UCL News


€28m grant for UCL TB trials

19 December 2008


TB ucl.ac.uk/biomedical-sciences/" target="_self">UCL Biomedical Sciences
  • UCL tops the RAE Biomedical & Life Sciences gold medal table
  • UCL Global Health
  • UCL scientists have won an award in the region of €28m from the European and Developing Countries Clinical Trials Partnership (EDCTP), which will allow them to carry out clinical trials of new drugs designed to fight tuberculosis over the next four years. UCL is sponsoring the clinical trial for Rapid Evaluation of Moxifloxacin in Tuberculosis (REMox), and is also working alongside the University of Munich and Radboud University Nijmegen, each of whom are sponsoring trials of two further drugs (High Dose Rifampicin and SQ109).

    UCL is a member of the Pan African Consortium for the Evaluation of Antituberculosis Antibiotics (PanACEA), a European-African initiative formed to conduct clinical trials on new drugs which may shorten and simplify the treatment of TB. Described as a 'consortium of consortia', PanACEA hopes to 'provide synergies and efficiencies in the conduct of the trials and capacity development'. The UCL team consists of Professor Stephen Gillespie and Dr Tim McHugh from the UCL Centre for Medical Microbiology, who both have significant experience conducting large-scale TB molecular epidemiological projects in London and in Africa, and Professor Alimudden Zumla, Director of the UCL Centre for Infectious Diseases & International Health.

    Professor Gillespie will be the Chief Investigator of the REMox trial and the UCL Collaborator in the HIGHRIF trial, while Dr McHugh and Professor Alimudden Zumla are going to act as Principal Investigators on the REMox trial, and Professor Zumla is also going to be the Co-lead (Capacity Development) on the SQ109 trial. Professor Gillespie believes that "this is a very positive  consolidation of our clinical trials platform that will allow us to advance  our drug development portfolio further", and that the project "chimes well" with UCL's  Global Health strategy. In 1993, the World Health Organization declared TB a public health emergency and the disease remains a major cause of death worldwide. In 2005, an estimated 8.8 million people were diagnosed with TB and 1.6 million died of the disease. Due largely to the lethal interaction between HIV/AIDS and TB, Africa suffers especially high TB incidence, prevalence, and mortality rates. 

    The urgent public health need for new TB drugs to shorten and simplify therapy is made apparent by the lengthy (6 months) and complex (4-drug) regimens currently required for treatment. Long treatment regimens are difficult to sustain for a number of financial, temporal and social reasons, and difficulty in regimen-compliance has frustrated efforts to control TB and fuelled the rise of multiple drug resistant TB (MDR-TB). An effective response to the global emergency requires new drugs to shorten treatment and, if these trials are successful, the new regimens will reduce the duration by one third.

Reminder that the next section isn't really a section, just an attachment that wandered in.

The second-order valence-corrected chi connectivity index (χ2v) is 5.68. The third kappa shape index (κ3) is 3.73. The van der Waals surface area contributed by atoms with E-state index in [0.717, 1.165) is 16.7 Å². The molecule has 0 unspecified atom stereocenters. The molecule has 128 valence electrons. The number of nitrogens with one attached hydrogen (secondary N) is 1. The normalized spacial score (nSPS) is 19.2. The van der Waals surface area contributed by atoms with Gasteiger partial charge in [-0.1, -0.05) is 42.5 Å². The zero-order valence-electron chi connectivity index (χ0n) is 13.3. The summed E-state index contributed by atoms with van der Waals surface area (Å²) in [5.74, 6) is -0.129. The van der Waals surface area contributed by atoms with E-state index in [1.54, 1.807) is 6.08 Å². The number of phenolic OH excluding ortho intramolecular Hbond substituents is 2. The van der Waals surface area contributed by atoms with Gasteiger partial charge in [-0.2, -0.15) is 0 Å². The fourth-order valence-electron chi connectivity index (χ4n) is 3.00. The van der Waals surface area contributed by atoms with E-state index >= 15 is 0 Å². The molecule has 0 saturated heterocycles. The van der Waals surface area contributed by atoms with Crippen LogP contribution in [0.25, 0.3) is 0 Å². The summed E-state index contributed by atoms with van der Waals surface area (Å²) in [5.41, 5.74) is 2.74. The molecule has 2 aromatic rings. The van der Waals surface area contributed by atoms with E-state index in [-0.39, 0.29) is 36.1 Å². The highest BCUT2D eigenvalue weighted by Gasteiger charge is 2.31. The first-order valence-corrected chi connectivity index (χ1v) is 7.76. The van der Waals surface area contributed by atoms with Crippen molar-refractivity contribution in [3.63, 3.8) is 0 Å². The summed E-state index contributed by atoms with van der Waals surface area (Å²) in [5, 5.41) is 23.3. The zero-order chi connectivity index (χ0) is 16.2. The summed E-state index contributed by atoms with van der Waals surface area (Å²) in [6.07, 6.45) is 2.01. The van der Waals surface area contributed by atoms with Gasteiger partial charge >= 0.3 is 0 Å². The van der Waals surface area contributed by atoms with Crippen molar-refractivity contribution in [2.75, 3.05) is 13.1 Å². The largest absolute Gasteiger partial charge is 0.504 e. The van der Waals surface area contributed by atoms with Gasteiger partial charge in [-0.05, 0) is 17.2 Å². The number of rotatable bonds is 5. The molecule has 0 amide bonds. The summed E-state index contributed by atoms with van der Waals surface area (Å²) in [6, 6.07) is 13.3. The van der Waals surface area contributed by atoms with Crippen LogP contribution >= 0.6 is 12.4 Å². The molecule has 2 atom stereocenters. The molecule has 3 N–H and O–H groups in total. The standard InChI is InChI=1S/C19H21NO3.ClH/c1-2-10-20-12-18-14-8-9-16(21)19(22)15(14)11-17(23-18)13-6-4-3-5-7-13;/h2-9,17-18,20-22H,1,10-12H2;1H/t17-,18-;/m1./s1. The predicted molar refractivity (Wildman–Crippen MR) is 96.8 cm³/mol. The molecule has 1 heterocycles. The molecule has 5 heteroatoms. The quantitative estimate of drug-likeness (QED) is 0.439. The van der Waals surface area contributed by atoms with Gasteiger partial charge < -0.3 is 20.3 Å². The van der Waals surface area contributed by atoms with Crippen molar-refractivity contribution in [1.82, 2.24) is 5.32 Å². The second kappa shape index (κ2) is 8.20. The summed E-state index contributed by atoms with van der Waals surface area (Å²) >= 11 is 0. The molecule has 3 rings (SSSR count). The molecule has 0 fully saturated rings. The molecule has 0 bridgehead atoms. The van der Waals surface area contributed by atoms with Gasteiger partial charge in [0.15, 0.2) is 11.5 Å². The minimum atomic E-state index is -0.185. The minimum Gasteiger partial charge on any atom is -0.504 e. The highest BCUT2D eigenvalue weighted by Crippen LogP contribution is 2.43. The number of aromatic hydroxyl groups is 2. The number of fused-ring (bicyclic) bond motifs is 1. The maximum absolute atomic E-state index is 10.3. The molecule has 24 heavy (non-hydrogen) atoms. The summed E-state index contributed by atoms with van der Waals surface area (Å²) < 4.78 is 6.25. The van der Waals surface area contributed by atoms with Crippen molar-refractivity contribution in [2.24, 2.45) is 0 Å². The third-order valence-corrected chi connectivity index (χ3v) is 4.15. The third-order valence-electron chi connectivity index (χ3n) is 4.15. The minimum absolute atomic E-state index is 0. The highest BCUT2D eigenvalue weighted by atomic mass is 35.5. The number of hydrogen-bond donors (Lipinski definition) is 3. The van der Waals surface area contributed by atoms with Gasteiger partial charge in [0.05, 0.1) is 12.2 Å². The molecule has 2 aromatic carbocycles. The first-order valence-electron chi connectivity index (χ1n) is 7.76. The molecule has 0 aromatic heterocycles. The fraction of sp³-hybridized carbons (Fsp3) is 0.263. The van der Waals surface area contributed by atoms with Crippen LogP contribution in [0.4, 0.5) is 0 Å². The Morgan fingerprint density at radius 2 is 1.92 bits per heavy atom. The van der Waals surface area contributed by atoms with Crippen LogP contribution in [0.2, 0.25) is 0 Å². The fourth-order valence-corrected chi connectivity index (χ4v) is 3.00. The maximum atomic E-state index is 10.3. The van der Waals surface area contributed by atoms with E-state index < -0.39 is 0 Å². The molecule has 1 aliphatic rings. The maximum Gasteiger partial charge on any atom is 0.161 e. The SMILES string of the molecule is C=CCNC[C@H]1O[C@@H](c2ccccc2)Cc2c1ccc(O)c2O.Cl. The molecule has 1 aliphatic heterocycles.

The project itself consists of two associated activities: firstly, providing support for the trials, and secondly, the development of enhanced clinical trial capacity in sub-Saharan Africa - all with the involvement of a network of six European research organizations, twelve sub-Saharan clinical trial sites, and three pharmaceutical companies. UCL, Munich and Nijmegen have twenty years' experience in developing Research and Capacity Development programmes in Africa; it is expected that this co-ordinated development programme involving networking between trials sites will provide higher-quality, more efficient results than individual initiatives, and that it will effectively establish an enduring framework of processes and tools to benefit future trials of TB drugs. 

    According to PanACEA's project proposal, "only with a consortium of clinical trials and trial sites can these objectives be accomplished at the comprehensive scope required to transform TB drug development and improve TB treatment regimens that have not changed significantly over the past 35 years". A central theme of PanACEA is to establish genuine capacity and leadership and vest it with African colleagues so that this centre of gravity can move South. 

    The design of the consortium board is such that African collaborators have a majority, and it is intended that the experienced EU researchers work alongside their African colleagues to jointly manage the consortium's activities. PanACEA believes that successful completion of the trial to global regulatory standards will "help ensure Africa's ability to successfully evaluate and register future improvements in TB (and other disease) treatments of public health importance through the conduct of high-quality clinical trials. The proposed studies will directly address concerns about quality by ensuring that the sites involved become world leaders in performing regulatory quality TB trials". 

    To find out more, please see the links at the top of this page.